New Interpretation editor inherits a remarkable legacy

Union Presbyterian Seminary in Richmond, VA, and Westminster John Knox Press announce the appointment of Union faculty member Samuel E. Balentine as the new editor of the book series Interpretation: Resources for the Use of Scripture in the Church.

Launched with publication of its first volume in 2009, the Resources series builds on the foundation laid nearly seven decades ago by the founding of Interpretation: A Journal of Bible and Theology. The quarterly journal has been published by Union Theological Seminary since 1947. Resources also continues the vision of the widely used Interpretation: A Bible Commentary for Preaching and Teaching, published between 1982 and 2003.

The three Interpretation enterprises have transformed biblical studies by bringing the resources of the best biblical and theological scholarship into the pulpits and pews of congregations. Their influence has extended across the Atlantic to Europe and beyond.

Balentine, who came to UPSem in 2004 and is Professor of Old Testament and Director of Graduate Studies, regards his appointment as a way of continuing the distinguished legacy of longtime Interpretation editors James Luther Mays and Patrick Miller. “They are the creators of the vision and I am the steward,” he says. “I’m deeply honored and grateful for their trust in me to sustain their vision and build on it.”

Mays, who is now 93, taught Old Testament and Hebrew at Union for 34 years and served as editor of the Interpretation journal from 1963 to 1983. It was Mays whose vision led to the launch of the Interpretation commentary series in the late 1970s.

“When I was in the pastorate,” Mays says, “I was constantly frustrated by resources because they didn’t seem to help with the complete process of interpretation.” For example, many commentaries offered notes by various scholars on linguistic and historical background but stopped short of proposing a reading of the text as Scripture. “Developing commentary that proposed an interpretation that incorporated exegetical work and theological reflection became a kind of pilgrimage for me,” Mays says.

Miller was a student of Mays’ at Union and describes him as a mentor: “He’s why I’m in biblical studies.” In 1966, Miller joined Mays on the faculty at Union. As Old Testament editor for the Interpretation journal, Miller quickly caught Mays’ vision for a commentary series. He says the vision for Interpretation “grew out of our experiences as pastors needing regularly to have the text interpreted for a community of faith in a way that spoke to the life of that community and made the text accessible.”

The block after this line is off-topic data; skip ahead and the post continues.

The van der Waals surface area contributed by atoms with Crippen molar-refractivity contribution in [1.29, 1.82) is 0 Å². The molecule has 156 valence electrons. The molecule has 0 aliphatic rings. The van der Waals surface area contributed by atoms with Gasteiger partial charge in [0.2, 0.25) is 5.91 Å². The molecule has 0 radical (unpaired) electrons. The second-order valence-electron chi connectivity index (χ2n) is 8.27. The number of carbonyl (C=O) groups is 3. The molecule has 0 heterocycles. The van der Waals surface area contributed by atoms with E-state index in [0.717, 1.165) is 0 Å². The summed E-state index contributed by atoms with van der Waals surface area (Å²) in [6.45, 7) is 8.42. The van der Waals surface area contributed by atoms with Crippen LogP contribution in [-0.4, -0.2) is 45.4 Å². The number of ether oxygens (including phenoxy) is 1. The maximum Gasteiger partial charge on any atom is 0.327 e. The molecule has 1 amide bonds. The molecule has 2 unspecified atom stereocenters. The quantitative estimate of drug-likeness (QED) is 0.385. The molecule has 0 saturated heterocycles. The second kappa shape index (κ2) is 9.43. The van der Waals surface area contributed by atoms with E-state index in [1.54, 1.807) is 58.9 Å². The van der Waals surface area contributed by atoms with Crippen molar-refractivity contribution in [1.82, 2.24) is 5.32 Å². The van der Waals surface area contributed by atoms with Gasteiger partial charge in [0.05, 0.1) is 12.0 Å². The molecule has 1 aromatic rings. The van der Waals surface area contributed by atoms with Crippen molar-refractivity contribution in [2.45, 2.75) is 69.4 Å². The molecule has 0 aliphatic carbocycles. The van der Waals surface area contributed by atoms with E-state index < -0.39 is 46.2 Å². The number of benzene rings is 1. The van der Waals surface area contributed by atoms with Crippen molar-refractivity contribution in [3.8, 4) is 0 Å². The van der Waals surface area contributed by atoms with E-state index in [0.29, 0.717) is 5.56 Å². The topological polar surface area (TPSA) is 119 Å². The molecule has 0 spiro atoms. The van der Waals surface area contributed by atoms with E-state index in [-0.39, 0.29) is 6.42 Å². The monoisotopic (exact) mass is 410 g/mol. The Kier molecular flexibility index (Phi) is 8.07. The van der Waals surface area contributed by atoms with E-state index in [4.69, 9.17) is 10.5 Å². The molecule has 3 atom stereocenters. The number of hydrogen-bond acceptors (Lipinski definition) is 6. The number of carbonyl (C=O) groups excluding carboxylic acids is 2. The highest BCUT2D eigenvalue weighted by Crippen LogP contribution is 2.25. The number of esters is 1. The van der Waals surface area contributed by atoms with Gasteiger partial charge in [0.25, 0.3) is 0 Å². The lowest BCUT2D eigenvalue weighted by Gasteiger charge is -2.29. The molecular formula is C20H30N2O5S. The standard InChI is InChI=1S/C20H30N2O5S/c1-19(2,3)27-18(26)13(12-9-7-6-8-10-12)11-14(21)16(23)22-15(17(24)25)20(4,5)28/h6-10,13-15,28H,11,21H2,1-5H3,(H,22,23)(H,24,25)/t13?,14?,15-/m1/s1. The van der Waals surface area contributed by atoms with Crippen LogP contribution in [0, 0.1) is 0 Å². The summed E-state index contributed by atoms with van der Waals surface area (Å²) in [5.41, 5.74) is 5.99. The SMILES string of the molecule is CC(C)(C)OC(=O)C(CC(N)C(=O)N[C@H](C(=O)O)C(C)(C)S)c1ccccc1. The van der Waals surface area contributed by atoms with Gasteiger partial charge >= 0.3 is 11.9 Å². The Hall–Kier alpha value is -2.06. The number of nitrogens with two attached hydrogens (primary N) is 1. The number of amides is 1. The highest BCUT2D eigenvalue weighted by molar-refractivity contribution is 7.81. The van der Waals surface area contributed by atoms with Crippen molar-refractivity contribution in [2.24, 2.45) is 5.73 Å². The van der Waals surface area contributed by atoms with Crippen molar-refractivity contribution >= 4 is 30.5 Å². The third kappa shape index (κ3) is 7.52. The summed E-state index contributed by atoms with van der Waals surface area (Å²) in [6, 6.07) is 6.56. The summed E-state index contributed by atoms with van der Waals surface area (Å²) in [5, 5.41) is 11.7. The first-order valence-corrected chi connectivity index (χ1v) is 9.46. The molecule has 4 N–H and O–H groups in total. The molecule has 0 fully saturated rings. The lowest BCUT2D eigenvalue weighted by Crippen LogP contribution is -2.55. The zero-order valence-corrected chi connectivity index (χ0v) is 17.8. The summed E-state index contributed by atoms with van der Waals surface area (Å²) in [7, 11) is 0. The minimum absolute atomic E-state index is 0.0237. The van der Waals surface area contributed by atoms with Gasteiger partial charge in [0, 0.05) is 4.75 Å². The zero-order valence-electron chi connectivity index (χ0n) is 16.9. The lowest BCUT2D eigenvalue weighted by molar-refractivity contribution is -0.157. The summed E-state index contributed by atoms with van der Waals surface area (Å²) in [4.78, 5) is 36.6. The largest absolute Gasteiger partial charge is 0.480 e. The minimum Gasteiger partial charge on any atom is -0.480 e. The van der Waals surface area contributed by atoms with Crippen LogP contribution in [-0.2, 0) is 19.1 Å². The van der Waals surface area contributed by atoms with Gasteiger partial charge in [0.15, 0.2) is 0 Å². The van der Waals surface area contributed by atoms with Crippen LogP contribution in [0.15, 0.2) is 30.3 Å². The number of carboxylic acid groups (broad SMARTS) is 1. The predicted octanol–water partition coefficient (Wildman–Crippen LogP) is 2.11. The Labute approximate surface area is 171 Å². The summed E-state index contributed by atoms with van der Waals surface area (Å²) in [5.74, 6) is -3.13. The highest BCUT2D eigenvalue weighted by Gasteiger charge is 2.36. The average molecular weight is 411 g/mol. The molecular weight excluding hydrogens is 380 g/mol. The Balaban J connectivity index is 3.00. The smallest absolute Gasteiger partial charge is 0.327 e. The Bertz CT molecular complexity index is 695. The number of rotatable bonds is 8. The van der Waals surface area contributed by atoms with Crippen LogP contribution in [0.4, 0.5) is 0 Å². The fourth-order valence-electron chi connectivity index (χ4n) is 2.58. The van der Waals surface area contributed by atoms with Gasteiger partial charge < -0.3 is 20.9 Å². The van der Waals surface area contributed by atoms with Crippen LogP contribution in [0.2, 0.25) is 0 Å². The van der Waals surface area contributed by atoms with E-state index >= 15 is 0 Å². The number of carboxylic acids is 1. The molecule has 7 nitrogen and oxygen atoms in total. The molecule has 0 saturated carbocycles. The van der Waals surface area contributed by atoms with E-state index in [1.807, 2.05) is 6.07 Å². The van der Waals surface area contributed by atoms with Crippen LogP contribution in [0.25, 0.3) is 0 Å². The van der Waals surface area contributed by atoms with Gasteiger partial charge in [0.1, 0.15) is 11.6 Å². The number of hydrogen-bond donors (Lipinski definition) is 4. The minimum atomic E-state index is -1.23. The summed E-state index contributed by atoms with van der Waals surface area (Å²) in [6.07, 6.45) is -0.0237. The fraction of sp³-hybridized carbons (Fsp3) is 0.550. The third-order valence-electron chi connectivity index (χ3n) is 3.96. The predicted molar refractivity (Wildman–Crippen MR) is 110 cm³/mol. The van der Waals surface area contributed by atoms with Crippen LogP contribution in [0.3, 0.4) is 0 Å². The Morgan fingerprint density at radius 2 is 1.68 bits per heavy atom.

By combining exegetical and homiletical insights into one unified exposition of the text, Miller says, Interpretation provided valuable tools for pastors and Bible study leaders. The commentaries broke new ground by connecting biblical and theological studies. The editors reached out to preachers and theologians as well as biblical scholars to write volumes in the series.

The Interpretation approach was not entirely new. Mays considers The Layman’s Bible Commentary, published between 1945 and 1964 by John Knox Press and edited by Union professors Balmer Kelly and Donald G. Miller, to be “a forerunner to what we have done” with Interpretation.

Mays arrived at Union in 1957, just in time to write the last volume in the LBC series—on Numbers and Leviticus. “Those were the two books that nobody else wanted to do,” he recalls with a chuckle.

Miller left Union in 1984 to join the faculty of Princeton Theological Seminary, where he taught until retiring in 2005. But he continued to collaborate with Mays on Interpretation. When the last of the Bible commentaries rolled off the press in 2003, he and Mays were already laying the groundwork for the new Resources series, which they envisioned as a more topical or thematic approach to biblical study. Miller became editor and Mays consulting editor for the Resources series.

Miller wrote one of the first volumes in the new series, on the Ten Commandments. Books have also been published on the sacraments, canon and creed, and violence in Scripture. Topics for upcoming volumes include the Sermon on the Mount, parables, creation, prophecy, miracle stories, women in the Bible, and non-canonical texts.

As Balentine steps into the editor’s chair, Miller now joins Mays as a consulting editor for Resources. Balentine is the author of eight books, including a commentary on Leviticus in the Interpretation series. He also served as editor of the Interpretation journal for 10 years. Prior to coming to UPSem, he served on the faculty of Baptist Theological Seminary in Richmond.

Balentine’s editorial team for Resources includes Richard Hays and Ellen Davis, who are both on the faculty of Duke Divinity School. He says he looks forward to collaborating with them on what has become “a massive undertaking” over the past seven decades—the creation of “an ever-expanding library of resources for the church.”